As in United States v. Maryland Casualty Co., 5 Cir., 1953, 204 F.2d 912, what the appellants here contend for is not a matter of procedure; it is a matter of substance. Questions as to liability for negligence and the rules for measuring damages in negligence actions are substantive in character and are in the realm of state law in diversity actions. 35 C.J.S. Federal Courts 189, p. 1281 et seq. Cf. Jones v. Columbia Baking Co., 5 Cir., 1951, 192 F.2d 127. The Georgia rule that failure to support is not to be considered as diminishing damages in an action for the wrongful death of a husband and father is a rule of law relating to the measure of damages and as such is to be applied by the Federal Courts. The exclusion of evidence as to the failure to support results from the application of the genral rule that irrelevant evidence is not admissible. This is the law of Georgia. Turner v. Warren, 193 Ga. 455, 18 S.E.2d 865; Hodges v. Ocean Accident & Guarantee Corporation, 66 Ga.App. 431, 18 S.E.2d 28, certiorari denied 316 U.S. 693, 62 S.Ct. 1299, 86 L.Ed. 1763. The rule prevails in the Federal Courts. Bird v. United States, 180 U.S. 356, 21 S.Ct. 403, 45 L.Ed. 570. The evidence was properly excluded and it would have been error, under the rules applicable in federal procedure as well as under the laws of Georgia, to admit it.


The appellants requested charges that if the injury was not proximately caused by negligence of either party it would be an accident, and there could be no recovery. The refusal to give the instruction is assigned as error. The complaint charged negligence of the appellants and the answer asserted contributory negligence of the appellee's husband. The facts would permit of no finding except that the fatal injury to appellee's husband was caused by his negligence, or by the negligence of the appellants, or by the negligence of both. In such a case an instruction on the law of accident, under the law of Georgia, would be erroneous. Everett v. Clegg, 213 Ga. 168, 97 S.E.2d 689; Royal Cab Co. v. Hendrix, 96 Ga.App. 44, 99 S.E.2d 355.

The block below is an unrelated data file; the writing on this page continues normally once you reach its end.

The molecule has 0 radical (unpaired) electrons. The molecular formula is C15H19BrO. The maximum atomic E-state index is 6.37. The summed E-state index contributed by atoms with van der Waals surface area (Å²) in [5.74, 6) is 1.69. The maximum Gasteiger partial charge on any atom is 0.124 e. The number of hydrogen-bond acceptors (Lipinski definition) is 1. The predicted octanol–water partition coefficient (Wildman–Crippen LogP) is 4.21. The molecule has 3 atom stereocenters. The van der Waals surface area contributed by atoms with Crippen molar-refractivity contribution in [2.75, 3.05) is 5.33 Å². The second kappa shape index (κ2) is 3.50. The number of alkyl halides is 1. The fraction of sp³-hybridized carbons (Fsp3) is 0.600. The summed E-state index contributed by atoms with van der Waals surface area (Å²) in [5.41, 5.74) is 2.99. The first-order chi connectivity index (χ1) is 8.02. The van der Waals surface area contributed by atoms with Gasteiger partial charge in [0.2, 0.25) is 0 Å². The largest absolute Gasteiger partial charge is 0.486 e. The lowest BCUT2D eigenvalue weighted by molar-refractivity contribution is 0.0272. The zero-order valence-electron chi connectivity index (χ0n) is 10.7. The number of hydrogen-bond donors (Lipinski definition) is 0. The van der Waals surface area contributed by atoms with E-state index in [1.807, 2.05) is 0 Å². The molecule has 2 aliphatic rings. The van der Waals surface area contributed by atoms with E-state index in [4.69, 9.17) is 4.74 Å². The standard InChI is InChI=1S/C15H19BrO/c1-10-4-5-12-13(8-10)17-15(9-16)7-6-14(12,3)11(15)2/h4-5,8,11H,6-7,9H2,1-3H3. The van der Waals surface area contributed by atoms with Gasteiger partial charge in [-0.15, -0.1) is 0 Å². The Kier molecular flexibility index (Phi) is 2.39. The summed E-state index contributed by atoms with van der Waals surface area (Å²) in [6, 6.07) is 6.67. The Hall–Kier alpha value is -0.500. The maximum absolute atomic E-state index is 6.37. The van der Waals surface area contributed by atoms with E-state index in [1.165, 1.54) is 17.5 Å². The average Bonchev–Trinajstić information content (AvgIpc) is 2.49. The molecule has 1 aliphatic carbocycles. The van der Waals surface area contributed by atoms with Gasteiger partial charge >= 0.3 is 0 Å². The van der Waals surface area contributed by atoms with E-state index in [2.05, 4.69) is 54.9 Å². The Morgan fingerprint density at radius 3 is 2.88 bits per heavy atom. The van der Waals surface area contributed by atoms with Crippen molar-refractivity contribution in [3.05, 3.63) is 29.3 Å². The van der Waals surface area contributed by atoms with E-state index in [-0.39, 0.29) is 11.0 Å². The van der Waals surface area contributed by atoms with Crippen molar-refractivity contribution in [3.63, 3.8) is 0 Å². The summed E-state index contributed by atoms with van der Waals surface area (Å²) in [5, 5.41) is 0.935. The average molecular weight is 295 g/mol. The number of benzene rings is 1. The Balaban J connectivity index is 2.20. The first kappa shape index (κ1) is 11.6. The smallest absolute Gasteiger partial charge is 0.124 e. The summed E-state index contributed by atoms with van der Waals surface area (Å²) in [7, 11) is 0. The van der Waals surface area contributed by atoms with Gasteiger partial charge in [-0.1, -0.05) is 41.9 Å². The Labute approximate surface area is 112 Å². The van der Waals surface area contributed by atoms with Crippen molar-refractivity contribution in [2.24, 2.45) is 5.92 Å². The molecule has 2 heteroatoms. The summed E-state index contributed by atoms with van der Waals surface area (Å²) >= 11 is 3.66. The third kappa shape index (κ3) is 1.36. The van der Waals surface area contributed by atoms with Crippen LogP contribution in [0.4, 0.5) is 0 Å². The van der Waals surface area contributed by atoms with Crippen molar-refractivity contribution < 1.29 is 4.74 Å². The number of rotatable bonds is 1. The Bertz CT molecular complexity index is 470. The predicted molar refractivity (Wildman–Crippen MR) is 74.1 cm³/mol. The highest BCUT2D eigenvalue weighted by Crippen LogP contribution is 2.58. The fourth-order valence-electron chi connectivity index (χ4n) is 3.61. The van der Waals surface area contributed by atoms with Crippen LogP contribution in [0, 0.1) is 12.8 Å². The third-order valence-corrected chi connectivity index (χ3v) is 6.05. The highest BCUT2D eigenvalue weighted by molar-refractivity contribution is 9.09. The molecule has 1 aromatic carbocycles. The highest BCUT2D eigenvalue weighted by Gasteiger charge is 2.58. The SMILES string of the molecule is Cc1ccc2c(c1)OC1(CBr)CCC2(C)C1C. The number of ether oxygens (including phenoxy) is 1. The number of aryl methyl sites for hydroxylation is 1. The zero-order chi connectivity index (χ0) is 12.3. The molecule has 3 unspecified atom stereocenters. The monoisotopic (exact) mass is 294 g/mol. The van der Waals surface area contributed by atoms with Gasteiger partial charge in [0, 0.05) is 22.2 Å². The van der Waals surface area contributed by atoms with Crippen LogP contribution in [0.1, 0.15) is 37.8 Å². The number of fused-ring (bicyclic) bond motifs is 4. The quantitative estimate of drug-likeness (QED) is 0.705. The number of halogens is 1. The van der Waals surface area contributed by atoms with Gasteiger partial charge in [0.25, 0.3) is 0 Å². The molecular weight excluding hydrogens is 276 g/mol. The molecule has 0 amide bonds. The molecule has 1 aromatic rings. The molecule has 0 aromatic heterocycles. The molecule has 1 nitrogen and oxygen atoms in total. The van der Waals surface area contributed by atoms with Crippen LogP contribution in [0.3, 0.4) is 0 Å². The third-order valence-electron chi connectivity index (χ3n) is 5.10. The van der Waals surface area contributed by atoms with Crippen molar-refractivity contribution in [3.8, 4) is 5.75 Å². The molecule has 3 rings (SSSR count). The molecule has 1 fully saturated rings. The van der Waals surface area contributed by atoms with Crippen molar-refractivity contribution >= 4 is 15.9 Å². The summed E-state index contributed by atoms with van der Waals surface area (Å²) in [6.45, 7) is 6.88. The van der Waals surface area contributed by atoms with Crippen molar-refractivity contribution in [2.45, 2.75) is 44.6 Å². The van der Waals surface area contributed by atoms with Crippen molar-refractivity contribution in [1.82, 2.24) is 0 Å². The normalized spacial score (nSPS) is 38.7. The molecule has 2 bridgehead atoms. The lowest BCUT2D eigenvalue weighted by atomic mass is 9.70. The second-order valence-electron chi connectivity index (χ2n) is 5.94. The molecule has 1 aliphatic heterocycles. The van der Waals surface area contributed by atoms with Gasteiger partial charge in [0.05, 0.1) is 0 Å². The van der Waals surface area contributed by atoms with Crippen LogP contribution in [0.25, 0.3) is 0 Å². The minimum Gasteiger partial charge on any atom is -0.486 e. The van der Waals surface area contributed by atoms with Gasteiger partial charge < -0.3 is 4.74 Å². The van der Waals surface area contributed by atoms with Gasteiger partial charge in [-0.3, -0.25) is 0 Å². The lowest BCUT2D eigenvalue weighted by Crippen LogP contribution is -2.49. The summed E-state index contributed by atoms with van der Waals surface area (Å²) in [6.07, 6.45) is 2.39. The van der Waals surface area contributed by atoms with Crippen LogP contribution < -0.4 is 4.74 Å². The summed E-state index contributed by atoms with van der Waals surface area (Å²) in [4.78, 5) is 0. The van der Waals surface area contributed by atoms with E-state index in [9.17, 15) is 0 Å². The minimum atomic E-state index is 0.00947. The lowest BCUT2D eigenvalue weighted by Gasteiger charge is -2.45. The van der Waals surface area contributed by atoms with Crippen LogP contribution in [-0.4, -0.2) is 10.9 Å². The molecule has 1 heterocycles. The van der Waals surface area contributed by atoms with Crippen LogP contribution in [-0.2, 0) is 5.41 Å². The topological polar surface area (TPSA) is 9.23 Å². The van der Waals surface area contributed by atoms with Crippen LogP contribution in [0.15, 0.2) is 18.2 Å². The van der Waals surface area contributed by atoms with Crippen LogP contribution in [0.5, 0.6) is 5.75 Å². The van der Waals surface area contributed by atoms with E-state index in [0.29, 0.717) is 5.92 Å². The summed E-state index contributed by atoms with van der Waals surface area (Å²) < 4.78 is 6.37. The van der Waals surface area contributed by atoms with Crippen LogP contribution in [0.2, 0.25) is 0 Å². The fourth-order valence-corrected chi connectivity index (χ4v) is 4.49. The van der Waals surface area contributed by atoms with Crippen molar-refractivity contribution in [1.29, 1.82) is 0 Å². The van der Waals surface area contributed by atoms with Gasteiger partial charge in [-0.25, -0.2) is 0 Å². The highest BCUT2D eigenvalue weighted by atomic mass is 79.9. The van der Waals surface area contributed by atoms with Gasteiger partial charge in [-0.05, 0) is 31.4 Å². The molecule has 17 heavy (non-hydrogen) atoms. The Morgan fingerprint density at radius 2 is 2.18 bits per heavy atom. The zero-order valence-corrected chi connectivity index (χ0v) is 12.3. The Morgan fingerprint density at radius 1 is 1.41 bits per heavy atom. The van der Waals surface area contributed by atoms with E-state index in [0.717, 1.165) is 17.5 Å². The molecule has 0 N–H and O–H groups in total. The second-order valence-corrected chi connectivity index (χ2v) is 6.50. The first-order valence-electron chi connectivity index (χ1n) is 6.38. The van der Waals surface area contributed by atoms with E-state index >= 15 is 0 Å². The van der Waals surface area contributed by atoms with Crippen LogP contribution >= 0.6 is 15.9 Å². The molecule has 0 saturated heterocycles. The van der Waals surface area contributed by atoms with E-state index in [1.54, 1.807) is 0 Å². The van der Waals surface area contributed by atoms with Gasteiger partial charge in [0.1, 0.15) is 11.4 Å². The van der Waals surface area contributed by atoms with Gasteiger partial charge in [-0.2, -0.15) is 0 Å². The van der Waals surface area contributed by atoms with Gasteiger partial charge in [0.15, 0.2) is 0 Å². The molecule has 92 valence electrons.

We will not be detained long by the remaining assignment of error made by the appellants by which it is urged that the new trial was erroneously granted and that the verdict at the first trial should be reinstated and judgment entered thereon. In few, if any, situations is the discretion of a trial judge broader than in granting a new trial. A district judge 'may grant a new trial if he thinks he has committed error; and he may grant one (and he alone can) because he thinks the verdict is wrong, though supported by some evidence. The exercise of his discretion is not ordinarily reviewable on appeal, though a failure to exercise discretion, or an abuse of it, may be corrected.' Marsh v. Illinois Central Railway Co., 5 Cir., 1949, 175 F.2d 498, 500. There was no abuse of that discretion in this case. Not only is this so but the court having admitted irrelevant and prejudicial evidence was under a duty to grant a new trial.

The judgment under review is